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Mainstream, Vol XLV, No 51

Buddhadeb Bhattacharjee Should Resign

Tuesday 11 December 2007, by Bharat Dogra


We are passing through critical times in which it is extremely important to defend the basic values of democracy, socialism and secularism. Another basic task is to protect environment and to evolve a path of sustainable development in these turbulent times of climate change. Last but not the least, we have to work harder than ever before for peace in a world of weapons of mass destruction as well as mass deception.

Alas!—in a world of such gigantic challenges, those who can be depended upon to take a firm principled stand to protect the basic values are still so few. Therefore, it is of the greatest importance to strengthen all progressive forces, help them to correct their mistakes, encourage them to incorporate crucial missing links in their programmes and to strive for the overall unity of progressive forces that stand for (or with some changes, can stand for) democracy, socialism, secularism, peace and environment protection.

It is with such a perspective that a critique of the CPM in the context of Nandigram and related episodes should be made. No doubt the conduct of the CPM has been characterised by the most shameless violation of democratic norms and civilised behaviour. This deserves to be strongly and widely condemned. But keeping in view that the forces that stand for socialism and secularism and oppose imperialism are so few and so weak in our country, surely on the whole the CPM along with other Left Front parties should still be treated as a friend and ally in the task of building a new society based on socialism, secularism, democracy, peace and protection of environment. Therefore, the criticism which goes over the board and compares Nandigram in 2007 to the communal attacks in Gujarat in 2002 is not justified. Similarly, statements equating Buddhadeb Bhattacharjee with Narendra Modi or even with Hitler are not justified at all. The criticism should be balanced and should be aimed at compelling the CPM to correct its distortions which lead to such disastrous actions.

Basically what Nandigram 2007 has revealed is that the CPM has not been able to live up to some basic principles of democracy and socialism. The SEZ (Special Economic Zones) law passed by Parliament is one of the most anti-democratic laws passed in post-independence India. The CPM failed to oppose it firmly in Parliament and to launch a nationwide campaign against this draconian anti-people law. Even after the law was passed, the CPM could have said that it will not create SEZs on the basis of this law in the States ruled by it. But on the contrary, the West Bengal Chief Minister appeared to be in a great hurry to implement it and create massive SEZs, inviting MNCs and displacing a large number of peasants. In Nandigram the CM was most eager to invite an MNC already known for its repression of people elsewhere to create highly hazardous industries which would have gobbled the smiling green fields and gardens of villagers. To make this possible, he was willing to tell any number of lies and unleash the most undemocratic repression on his own people. Murder, rape, attacks on women and children, harassment of human rights activists and mediapersons, preventing them from performing their duties—all these were acceptable to the CM in his campaign of repression. It is true that the idea of establishing an SEZ at Nandigram was subsequently dropped by him, but his repressive tactics continued even later and the same distorted thinking which created the Nandigram horrors will no doubt lead him to other disasters. This is not to say that in this entire tragic episode serious mistakes were not made by other parties, but the biggest responsibility for the tragedy of Nandigram rests with the CM who, despite many warnings, failed to make amends, thereby one disaster has led to another.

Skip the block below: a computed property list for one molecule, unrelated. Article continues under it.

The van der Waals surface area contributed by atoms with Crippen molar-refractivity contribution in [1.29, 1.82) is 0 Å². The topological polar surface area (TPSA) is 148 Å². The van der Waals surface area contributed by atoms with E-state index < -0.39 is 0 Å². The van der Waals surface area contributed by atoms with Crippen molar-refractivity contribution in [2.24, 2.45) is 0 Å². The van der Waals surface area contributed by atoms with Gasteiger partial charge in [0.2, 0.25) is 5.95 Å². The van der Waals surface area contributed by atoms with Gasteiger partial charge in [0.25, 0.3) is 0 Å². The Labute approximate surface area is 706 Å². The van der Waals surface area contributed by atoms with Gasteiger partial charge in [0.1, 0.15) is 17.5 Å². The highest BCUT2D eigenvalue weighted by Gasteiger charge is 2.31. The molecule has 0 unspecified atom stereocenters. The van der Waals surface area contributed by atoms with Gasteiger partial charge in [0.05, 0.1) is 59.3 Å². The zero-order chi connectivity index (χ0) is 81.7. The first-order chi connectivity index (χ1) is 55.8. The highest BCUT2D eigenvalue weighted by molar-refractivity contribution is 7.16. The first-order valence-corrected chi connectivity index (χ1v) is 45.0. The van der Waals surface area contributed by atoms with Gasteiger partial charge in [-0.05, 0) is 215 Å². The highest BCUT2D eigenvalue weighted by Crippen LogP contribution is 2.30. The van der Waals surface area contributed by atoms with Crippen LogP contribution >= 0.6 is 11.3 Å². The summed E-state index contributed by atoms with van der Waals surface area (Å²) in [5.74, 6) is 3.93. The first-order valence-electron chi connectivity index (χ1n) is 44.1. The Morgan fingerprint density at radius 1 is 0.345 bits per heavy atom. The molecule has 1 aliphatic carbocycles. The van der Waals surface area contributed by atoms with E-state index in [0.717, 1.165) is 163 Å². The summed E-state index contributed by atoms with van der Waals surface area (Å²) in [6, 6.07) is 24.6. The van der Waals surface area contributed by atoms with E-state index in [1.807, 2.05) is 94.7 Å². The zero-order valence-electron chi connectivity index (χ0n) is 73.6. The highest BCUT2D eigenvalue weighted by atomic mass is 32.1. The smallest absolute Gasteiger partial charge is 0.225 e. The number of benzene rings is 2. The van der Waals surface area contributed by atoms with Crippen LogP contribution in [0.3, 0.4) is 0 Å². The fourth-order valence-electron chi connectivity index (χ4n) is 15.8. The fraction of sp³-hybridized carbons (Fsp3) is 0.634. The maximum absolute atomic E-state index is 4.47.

Nandigram, moreover, has been only one of the many disaster-situations unleashed by Buddhadeb Bhattacharjee in his short tenure as the Chief Minister of West Bengal. In fact his short tenure has seen more lies, more deception, more unnecessary conflicts, more discontent, more violations of essential democratic and socialist norms than all the previous years of Left Front rule. Therefore, the most honourable course of action open to him now is to resign. A new Chief Minister should make a new beginning by apologising for the serious mistakes of recent months and making suitable amends. The biggest challenge for the CPM, of course, is to make efforts for ideological clarity so that it is genuinely committed to socialism, democracy, secularism, peace and environment protection and thereby avoids such serious mistakes in future.

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